Fast Design magazine writes a puffy little piece on the decline of wood in consumer electronics design, filled with quotes about the mystical and spiritual qualities of this natural material that make it ill-suited to modern use.
Commenter Bradley Gawthrop calls bullshit:
Wood stuff hasn't been made at scale by craftsmen who whisper at trees in a very very long time. Go to a Thomasville factory and see for yourself. It's treated like any other industrial material, it's just more expensive.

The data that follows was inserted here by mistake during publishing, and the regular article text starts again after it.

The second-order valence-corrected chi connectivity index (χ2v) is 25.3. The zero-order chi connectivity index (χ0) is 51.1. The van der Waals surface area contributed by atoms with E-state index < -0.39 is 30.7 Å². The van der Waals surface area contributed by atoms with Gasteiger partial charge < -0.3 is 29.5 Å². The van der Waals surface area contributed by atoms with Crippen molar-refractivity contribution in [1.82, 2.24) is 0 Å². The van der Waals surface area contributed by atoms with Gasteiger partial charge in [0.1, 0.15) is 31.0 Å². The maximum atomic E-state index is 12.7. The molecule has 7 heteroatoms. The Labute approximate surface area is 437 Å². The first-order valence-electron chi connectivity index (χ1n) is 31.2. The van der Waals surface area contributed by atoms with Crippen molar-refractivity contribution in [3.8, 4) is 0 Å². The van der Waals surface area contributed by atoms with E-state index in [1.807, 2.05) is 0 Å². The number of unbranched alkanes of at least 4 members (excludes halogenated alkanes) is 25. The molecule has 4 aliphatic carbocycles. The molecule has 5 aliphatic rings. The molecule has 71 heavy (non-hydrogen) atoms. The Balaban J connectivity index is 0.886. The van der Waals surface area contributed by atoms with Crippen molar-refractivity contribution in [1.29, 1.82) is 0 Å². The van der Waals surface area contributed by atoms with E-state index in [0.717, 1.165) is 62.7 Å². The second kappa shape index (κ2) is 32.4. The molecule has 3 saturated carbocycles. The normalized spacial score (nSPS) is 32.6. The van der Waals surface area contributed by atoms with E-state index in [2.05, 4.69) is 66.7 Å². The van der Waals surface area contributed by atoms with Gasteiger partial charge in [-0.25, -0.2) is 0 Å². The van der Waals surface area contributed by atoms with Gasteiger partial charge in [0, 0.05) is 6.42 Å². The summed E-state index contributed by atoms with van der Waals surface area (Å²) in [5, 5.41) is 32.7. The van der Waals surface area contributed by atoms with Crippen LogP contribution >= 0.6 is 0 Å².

The reason electronics engineers don't use wood is because it's poorly suited to the product. It's not rigid in thin cross sections, it doesn't hold tight tolerances well over humidity changes, it's expensive to procure (especially in China), and manufacturing with it is expensive, not because it requires hand craftsmanship (it doesn't) but because all wood manufacturing is subtractive. it can't be molded and cast and extruded the way glass and aluminum and plastic can be. It arrives in unpredictably sized slabs which have to be milled and milled and milled again until you reach the desired shape.
Also, we manufacture all this stuff in China, where they don't even have enough timber for their own domestic use.